Thai activists who protested junta surrender to police

Thai activists gather in front of a police station in Bangkok, Thailand, Thursday, Feb. 8, 2018. Nearly three dozen Thai democracy activists have turned themselves in to police after being summoned in connection with a protest calling for the ruling military government to step down and relinquish power through elections. (AP Photo/Sakchai Lalit)
Thai activists gather in front of a police station in Bangkok, Thailand, Thursday, Feb. 8, 2018. Nearly three dozen Thai democracy activists have turned themselves in to police after being summoned in connection with a protest calling for the ruling military government to step down and relinquish power through elections. (AP Photo/Sakchai Lalit)
Thai activists gather in front of a police station in Bangkok, Thailand, Thursday, Feb. 8, 2018. Nearly three dozen Thai democracy activists have turned themselves in to police after being summoned in connection with a protest calling for the ruling military government to step down and relinquish power through elections. (AP Photo/Sakchai Lalit)
Thai activists gather in front of a police station in Bangkok, Thailand, Thursday, Feb. 8, 2018. Nearly three dozen Thai democracy activists have turned themselves in to police after being summoned in connection with a protest calling for the ruling military government to step down and relinquish power through elections. (AP Photo/Sakchai Lalit)

BANGKOK — Nearly three dozen Thai democracy activists turned themselves in to police Thursday after being summoned in connection with a protest calling for the ruling military government to step down and relinquish power through elections. All were released the same day.

The legal aid group Thai Lawyers for Human Rights said the activists were charged with violating the ruling junta's ban on political assembly and nine faced an additional charge of sedition.

"I don't understand why I have been charged," said Netiwit Chotipatpaisal, a student activist. "I think Thailand is a strong country. But to arrest those who think differently and speak out and to accuse them of sedition shows how ineffective our leaders really are."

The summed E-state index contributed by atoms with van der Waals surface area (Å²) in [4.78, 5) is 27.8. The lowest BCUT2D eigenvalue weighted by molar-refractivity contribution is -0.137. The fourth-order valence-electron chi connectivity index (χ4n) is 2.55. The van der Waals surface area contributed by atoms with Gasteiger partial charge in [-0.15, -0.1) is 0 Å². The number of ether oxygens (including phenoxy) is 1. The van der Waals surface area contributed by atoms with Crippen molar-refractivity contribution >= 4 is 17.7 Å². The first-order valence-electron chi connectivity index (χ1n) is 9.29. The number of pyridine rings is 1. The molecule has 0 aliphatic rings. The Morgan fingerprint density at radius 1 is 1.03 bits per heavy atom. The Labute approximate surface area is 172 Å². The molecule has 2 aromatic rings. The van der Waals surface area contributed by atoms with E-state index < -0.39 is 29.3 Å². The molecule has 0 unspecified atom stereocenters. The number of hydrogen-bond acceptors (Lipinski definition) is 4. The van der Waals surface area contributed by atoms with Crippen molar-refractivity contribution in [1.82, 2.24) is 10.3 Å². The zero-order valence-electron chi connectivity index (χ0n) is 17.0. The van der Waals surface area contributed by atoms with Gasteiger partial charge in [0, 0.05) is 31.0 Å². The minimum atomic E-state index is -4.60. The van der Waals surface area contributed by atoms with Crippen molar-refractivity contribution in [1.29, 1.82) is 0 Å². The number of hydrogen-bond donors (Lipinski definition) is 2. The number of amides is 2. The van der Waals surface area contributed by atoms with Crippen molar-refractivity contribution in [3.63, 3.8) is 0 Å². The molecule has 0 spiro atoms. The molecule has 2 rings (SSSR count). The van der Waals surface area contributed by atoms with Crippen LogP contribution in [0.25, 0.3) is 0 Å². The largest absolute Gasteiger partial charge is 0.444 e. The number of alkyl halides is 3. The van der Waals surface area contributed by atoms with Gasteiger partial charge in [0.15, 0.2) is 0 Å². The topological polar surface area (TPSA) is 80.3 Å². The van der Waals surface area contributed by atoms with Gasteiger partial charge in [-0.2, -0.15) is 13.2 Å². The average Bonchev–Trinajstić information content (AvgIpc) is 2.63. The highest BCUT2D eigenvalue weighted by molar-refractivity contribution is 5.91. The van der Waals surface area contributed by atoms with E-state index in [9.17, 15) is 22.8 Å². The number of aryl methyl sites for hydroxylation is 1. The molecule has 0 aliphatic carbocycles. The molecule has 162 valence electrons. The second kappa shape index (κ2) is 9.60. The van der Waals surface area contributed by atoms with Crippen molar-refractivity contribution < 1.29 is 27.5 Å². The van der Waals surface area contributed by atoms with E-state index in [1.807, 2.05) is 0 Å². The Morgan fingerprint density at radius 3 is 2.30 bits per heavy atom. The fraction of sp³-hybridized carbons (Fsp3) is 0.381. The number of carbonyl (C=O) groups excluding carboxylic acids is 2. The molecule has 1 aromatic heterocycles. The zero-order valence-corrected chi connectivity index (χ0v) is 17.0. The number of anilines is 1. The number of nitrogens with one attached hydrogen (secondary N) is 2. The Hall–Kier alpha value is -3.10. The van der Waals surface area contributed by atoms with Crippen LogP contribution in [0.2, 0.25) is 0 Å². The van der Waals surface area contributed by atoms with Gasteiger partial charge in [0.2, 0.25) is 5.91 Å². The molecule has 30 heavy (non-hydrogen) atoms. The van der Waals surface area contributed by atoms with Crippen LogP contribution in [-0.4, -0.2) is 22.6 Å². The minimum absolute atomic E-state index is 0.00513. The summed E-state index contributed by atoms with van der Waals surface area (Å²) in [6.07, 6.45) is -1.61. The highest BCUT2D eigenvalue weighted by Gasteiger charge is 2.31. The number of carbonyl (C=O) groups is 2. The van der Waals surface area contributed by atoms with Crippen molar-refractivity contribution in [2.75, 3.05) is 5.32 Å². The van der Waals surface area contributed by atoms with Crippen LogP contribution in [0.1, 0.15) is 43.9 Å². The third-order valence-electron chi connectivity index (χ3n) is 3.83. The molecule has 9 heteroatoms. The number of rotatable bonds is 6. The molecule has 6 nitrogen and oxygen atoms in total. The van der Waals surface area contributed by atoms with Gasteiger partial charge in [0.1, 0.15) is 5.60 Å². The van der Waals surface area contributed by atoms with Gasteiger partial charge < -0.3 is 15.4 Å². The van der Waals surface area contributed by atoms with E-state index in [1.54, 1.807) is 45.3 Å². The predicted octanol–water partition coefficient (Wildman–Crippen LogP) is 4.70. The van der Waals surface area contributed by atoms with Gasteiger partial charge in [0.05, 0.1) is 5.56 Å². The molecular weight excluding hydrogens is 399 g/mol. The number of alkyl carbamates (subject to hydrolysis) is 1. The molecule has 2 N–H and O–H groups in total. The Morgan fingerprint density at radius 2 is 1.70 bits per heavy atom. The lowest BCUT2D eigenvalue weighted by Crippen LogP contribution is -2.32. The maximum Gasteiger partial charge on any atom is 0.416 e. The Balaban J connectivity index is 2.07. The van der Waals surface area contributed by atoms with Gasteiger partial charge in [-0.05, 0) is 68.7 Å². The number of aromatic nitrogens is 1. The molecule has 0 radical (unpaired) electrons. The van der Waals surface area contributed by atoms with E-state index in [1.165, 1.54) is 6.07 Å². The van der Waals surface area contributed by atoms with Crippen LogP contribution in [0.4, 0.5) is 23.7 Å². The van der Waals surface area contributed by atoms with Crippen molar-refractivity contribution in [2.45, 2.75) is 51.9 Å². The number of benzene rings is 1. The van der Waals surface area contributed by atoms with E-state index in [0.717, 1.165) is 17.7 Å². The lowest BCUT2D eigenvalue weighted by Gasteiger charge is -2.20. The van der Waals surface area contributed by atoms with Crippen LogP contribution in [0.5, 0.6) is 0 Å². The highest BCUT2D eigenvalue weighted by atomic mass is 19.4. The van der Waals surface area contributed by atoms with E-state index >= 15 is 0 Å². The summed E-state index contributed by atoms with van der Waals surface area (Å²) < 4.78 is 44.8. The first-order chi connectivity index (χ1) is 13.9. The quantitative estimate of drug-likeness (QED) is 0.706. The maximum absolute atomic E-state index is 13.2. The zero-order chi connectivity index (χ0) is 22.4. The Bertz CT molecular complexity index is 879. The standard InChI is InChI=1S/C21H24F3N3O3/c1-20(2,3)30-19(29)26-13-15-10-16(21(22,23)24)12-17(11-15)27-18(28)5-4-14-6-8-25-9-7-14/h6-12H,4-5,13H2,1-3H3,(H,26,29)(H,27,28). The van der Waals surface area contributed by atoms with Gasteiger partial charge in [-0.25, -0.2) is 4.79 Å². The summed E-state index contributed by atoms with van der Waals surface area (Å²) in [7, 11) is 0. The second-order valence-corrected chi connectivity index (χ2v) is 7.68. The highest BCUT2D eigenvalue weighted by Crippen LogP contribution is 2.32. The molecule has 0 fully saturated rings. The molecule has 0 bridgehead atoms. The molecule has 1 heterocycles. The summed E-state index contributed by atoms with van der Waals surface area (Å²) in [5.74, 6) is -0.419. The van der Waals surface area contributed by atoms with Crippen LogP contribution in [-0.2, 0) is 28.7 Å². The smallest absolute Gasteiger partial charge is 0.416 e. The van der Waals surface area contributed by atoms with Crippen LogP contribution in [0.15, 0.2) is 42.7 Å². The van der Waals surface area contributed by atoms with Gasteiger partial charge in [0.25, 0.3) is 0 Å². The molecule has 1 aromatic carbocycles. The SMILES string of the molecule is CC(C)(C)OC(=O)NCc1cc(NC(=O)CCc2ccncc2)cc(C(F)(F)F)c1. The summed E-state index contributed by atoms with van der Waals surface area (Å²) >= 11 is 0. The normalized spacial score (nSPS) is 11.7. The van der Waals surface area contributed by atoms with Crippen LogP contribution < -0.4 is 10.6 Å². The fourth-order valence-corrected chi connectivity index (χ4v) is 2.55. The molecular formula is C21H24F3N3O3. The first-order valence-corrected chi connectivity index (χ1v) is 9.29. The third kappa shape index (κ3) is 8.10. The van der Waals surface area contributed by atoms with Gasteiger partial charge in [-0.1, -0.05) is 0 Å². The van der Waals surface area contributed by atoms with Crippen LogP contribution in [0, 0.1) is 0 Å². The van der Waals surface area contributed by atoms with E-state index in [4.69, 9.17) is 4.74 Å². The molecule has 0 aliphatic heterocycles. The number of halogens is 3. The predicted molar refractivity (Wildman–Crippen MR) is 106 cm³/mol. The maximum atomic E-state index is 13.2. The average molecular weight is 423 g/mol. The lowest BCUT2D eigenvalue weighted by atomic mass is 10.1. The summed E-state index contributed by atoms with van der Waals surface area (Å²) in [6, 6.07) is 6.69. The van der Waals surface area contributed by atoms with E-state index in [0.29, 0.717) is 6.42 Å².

Thailand has been under military rule since a 2014 coup, but the junta is under increasing pressure both at home and abroad to return the country to civilian governance. Repeated postponements of promised elections and several corruption scandals have in recent months eroded public support for the regime.

The military government uses a variety of laws to discourage dissent, including a ban on political gatherings of more than five people, and a sedition statute, defined as illicit efforts to bring about change in the country's laws and punishable by up to seven years in prison.

Thai courts allowed all the protesters to be released late Thursday, judging that they were not a flight risk and had cooperated with police by turning themselves in, Sorawut Wongsaranon of the Thai Lawyers for Human Rights said. The courts rejected a police request that those charged with sedition be held.

Four protest leaders did not report to police on Thursday out of fear that they would be kept in custody and unable to attend another pro-election rally planned for the weekend. Soranon said an arrest warrant could be issued for them because they chose to ignore the police summons.

Sombat Boonngam-anong, a veteran activist, said the summonses showed that the government is worried that the protest movement could grow at the weekend rally, which will be held at Bangkok's Democracy Monument.

"They are worried that many people will attend the event," he said. "This is a concern of the government that is losing its popularity."

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